Status epilepticus; intubation; seizure; delirium; anticonvulsants; Glasgow Coma Scale score

1. Background

Delirium in critically-ill patients is a frequent hospital diagnosis in the ICU setting; increased morbidity and mortality of these patients is an often-cited finding in the medical literature [1]. Common conditions encountered in neurocritical care serve as risk factors for delirium, including traumatic brain injury (TBI), alcohol-withdrawal seizures, and brain hemorrhage. Additionally, postictal delirium following status epilepticus (SE) is frequent, with a 2020 retrospective study demonstrating its incidence in fifty-five percent of patients following status epilepticus termination [1,2]. SE is historically defined as a single epileptic seizure that is longer than a 30 minute duration, or several seizures without a return to baseline within a 30 minute duration [2]. Status epilepticus is a neurological emergency that requires prompt treatment. SE frequently requires intubation as well. Delirium as a comorbid hospital diagnosis has been found to increase the length of stay in SE patients. Delirium incidence is reported to be the highest in the ICU setting, with up to 80% of intubated patients having delirium [3]. Delirium is common in epilepsy [4,5]. Delirium is independently associated with long-term cognitive impairment [6]. Delirium is associated with mortality [7].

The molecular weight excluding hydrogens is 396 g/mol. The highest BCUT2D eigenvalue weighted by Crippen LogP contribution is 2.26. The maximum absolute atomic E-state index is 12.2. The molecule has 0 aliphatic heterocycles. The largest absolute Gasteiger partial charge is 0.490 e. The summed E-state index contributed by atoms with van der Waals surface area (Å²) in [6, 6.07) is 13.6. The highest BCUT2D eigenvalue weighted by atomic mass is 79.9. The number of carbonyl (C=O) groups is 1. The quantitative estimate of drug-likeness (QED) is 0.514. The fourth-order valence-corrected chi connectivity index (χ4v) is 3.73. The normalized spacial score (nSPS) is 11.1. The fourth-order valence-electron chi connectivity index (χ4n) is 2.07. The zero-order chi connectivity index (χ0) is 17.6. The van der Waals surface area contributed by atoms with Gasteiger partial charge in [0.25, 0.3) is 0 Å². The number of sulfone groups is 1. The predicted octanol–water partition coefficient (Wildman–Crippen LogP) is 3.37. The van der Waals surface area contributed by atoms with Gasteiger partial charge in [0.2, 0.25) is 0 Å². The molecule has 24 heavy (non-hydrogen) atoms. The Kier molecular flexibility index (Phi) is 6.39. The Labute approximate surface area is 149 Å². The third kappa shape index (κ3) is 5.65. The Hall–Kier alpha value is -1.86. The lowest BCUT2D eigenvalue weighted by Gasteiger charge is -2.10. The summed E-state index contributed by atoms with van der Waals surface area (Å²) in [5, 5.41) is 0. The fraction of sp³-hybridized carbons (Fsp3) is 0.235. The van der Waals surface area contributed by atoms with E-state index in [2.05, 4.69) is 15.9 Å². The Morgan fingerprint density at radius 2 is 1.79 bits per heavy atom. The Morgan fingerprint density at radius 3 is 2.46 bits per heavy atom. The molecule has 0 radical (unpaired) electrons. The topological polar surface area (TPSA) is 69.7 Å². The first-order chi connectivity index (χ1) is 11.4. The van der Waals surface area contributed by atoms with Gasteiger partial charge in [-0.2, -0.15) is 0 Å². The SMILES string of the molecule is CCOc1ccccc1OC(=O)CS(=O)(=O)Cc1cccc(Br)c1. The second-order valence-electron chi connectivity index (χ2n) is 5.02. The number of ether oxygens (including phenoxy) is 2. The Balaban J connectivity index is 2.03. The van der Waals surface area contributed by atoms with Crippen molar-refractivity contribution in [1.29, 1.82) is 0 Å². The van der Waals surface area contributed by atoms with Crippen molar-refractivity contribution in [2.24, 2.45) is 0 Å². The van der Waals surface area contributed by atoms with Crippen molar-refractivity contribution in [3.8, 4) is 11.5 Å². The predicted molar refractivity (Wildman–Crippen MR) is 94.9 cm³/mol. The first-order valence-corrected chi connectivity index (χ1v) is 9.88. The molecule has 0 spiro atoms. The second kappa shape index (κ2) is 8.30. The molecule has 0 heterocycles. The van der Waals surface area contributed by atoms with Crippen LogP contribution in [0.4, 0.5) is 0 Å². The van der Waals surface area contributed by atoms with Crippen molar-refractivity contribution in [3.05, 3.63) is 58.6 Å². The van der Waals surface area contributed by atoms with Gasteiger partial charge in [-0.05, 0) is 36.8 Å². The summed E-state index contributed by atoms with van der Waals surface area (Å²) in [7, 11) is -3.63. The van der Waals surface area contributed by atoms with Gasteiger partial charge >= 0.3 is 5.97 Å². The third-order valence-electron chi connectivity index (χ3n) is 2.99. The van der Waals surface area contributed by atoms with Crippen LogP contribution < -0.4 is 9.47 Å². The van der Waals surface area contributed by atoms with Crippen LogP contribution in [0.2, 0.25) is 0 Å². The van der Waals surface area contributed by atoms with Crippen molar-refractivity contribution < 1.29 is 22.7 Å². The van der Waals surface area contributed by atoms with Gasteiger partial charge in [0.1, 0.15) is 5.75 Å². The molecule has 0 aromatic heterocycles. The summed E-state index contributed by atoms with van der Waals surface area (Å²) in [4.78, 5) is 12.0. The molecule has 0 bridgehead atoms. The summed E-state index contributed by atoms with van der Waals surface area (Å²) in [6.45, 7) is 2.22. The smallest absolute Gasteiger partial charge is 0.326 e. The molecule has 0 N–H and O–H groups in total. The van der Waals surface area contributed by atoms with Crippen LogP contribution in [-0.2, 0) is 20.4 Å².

However, there is a limited report on delirium for intubated seizure patients. When refractory status epilepticus (RSE) has not responded to benzodiazepines, it requires second-line Phenytoin or third-line Lacosamide [8]. Intubated SE had higher overall mortality [9]. Status epilepticus patients required mechanical ventilation for a medium length of four days and is associated with an increased risk of no return to premorbid function [10].